It’s hard to explain Tom O’Neill’s new book Chaos: Charles Manson, the CIA and the Secret History of the Sixties without sounding like a conspiracy theorist down a rabbit hole — you try telling your friends that a reporter spent two decades researching the links between one of America’s most notorious criminals and the government’s super-secretive mind-control program MKULTRA without getting a few snickers.
Of course, imagine being the journalist writing it, and you find yourself in an even more uncomfortable position; that’s exactly why it took O’Neill two decades to finally get it published. It started as a story for the now-long-defunct Parade magazine as a way to cover the infamous murders’ 30th anniversary in 1999. O’Neill originally began looking into the Hollywood connections, retreading a story that, even at that point, had been told countless times.
But when he began to dig into holes in Helter Skelter — the best-selling true-crime tome written by prosecutor Vincent Bugliosi, which has become the questionable, if de facto, account of the case — O’Neill began pulling strings that raised some very uncomfortable questions: What was the real relationship between Manson and Terry Melcher, the record producer who’d previously lived in the house where Sharon Tate was murdered? Why did Manson keep getting lucky breaks with the law when he was arrested, despite the fact that he was almost perpetually on parole? What really happened during the Summer of Love, when Manson put his family together in San Francisco? What explains the similarities between government funded, LSD-fueled mind-control experiments, and Manson’s techniques? And why were there so many people in his orbit who seemed to have ties to the CIA?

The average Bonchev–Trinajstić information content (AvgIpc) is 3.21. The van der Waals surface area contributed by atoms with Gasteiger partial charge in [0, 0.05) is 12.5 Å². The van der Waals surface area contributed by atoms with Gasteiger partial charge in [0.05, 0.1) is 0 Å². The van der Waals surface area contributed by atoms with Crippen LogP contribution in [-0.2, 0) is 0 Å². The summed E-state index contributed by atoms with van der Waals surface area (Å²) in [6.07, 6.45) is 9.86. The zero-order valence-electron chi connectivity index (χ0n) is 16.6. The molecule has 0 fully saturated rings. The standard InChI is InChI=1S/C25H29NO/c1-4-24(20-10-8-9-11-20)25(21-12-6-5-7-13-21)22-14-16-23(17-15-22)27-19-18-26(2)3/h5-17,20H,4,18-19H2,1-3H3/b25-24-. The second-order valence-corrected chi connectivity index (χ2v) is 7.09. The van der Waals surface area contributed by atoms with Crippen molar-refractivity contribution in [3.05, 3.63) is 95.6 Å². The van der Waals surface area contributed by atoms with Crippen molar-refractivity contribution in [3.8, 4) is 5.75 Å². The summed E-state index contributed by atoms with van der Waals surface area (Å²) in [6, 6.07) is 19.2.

Written as a reporter’s journey, Chaos traces O’Neill’s path from a celebrity interviewer assigned a fluffy anniversary piece to an investigative journalist on the hunt for a long-evaporated truth. He painstakingly details his emotional attachment to the case, and how that eventually drove him to multiple book deals and hundreds of thousands of dollars of debt. Of course, don’t expect a clean resolution — this book is more about asking questions of the motive than it is pinning down clear answers. But for anyone who feels like they’ve heard the Manson story a million times and still can’t stop listening, Chaos offers a slew of newly reported information that proves one thing: There’s more to it than we thought. The question is, will we ever really know why the murders happened?
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